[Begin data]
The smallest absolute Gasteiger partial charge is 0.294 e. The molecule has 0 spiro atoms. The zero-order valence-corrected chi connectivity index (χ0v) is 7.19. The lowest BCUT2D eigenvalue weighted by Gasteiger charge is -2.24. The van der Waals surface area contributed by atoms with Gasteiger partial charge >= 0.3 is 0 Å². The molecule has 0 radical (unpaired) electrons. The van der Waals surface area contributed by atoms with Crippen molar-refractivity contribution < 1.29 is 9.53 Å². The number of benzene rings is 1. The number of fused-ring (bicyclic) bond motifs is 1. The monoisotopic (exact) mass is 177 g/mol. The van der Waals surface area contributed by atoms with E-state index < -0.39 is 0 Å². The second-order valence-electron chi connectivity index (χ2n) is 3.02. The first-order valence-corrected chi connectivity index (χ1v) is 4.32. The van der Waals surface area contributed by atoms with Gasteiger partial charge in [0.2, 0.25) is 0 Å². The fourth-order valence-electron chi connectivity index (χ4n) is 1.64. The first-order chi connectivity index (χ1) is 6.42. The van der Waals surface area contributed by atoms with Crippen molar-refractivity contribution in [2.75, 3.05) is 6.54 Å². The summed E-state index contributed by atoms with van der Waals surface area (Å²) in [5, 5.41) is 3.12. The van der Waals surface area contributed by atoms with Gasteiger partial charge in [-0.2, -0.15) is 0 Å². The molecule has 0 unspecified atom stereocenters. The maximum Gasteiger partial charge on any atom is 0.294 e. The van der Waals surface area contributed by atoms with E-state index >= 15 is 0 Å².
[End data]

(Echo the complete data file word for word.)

The smallest absolute Gasteiger partial charge is 0.294 e. The molecule has 0 spiro atoms. The zero-order valence-corrected chi connectivity index (χ0v) is 7.19. The lowest BCUT2D eigenvalue weighted by Gasteiger charge is -2.24. The van der Waals surface area contributed by atoms with Gasteiger partial charge >= 0.3 is 0 Å². The molecule has 0 radical (unpaired) electrons. The van der Waals surface area contributed by atoms with Crippen molar-refractivity contribution < 1.29 is 9.53 Å². The number of benzene rings is 1. The number of fused-ring (bicyclic) bond motifs is 1. The monoisotopic (exact) mass is 177 g/mol. The van der Waals surface area contributed by atoms with E-state index < -0.39 is 0 Å². The second-order valence-electron chi connectivity index (χ2n) is 3.02. The first-order valence-corrected chi connectivity index (χ1v) is 4.32. The van der Waals surface area contributed by atoms with Gasteiger partial charge in [0.2, 0.25) is 0 Å². The fourth-order valence-electron chi connectivity index (χ4n) is 1.64. The first-order chi connectivity index (χ1) is 6.42. The van der Waals surface area contributed by atoms with Crippen molar-refractivity contribution in [2.75, 3.05) is 6.54 Å². The summed E-state index contributed by atoms with van der Waals surface area (Å²) in [5, 5.41) is 3.12. The van der Waals surface area contributed by atoms with Gasteiger partial charge in [-0.2, -0.15) is 0 Å². The molecule has 0 unspecified atom stereocenters. The maximum Gasteiger partial charge on any atom is 0.294 e. The van der Waals surface area contributed by atoms with E-state index >= 15 is 0 Å².